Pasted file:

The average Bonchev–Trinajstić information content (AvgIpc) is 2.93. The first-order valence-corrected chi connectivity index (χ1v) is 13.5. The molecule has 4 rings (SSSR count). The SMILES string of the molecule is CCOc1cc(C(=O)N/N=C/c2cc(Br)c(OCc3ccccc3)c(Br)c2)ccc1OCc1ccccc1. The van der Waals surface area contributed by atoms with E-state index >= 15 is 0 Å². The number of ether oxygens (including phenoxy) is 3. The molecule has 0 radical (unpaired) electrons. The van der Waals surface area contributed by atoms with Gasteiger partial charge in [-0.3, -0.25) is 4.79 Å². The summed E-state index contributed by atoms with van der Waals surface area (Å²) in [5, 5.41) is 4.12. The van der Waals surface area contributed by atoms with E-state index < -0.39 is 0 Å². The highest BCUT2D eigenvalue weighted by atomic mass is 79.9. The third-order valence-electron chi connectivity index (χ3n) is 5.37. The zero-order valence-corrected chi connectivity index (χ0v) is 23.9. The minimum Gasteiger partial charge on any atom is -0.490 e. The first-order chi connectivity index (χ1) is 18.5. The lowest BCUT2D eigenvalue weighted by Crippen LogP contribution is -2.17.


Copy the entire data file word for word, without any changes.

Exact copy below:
The average Bonchev–Trinajstić information content (AvgIpc) is 2.93. The first-order valence-corrected chi connectivity index (χ1v) is 13.5. The molecule has 4 rings (SSSR count). The SMILES string of the molecule is CCOc1cc(C(=O)N/N=C/c2cc(Br)c(OCc3ccccc3)c(Br)c2)ccc1OCc1ccccc1. The van der Waals surface area contributed by atoms with E-state index >= 15 is 0 Å². The number of ether oxygens (including phenoxy) is 3. The molecule has 0 radical (unpaired) electrons. The van der Waals surface area contributed by atoms with Gasteiger partial charge in [-0.3, -0.25) is 4.79 Å². The summed E-state index contributed by atoms with van der Waals surface area (Å²) in [5, 5.41) is 4.12. The van der Waals surface area contributed by atoms with E-state index < -0.39 is 0 Å². The highest BCUT2D eigenvalue weighted by atomic mass is 79.9. The third-order valence-electron chi connectivity index (χ3n) is 5.37. The zero-order valence-corrected chi connectivity index (χ0v) is 23.9. The minimum Gasteiger partial charge on any atom is -0.490 e. The first-order chi connectivity index (χ1) is 18.5. The lowest BCUT2D eigenvalue weighted by Crippen LogP contribution is -2.17.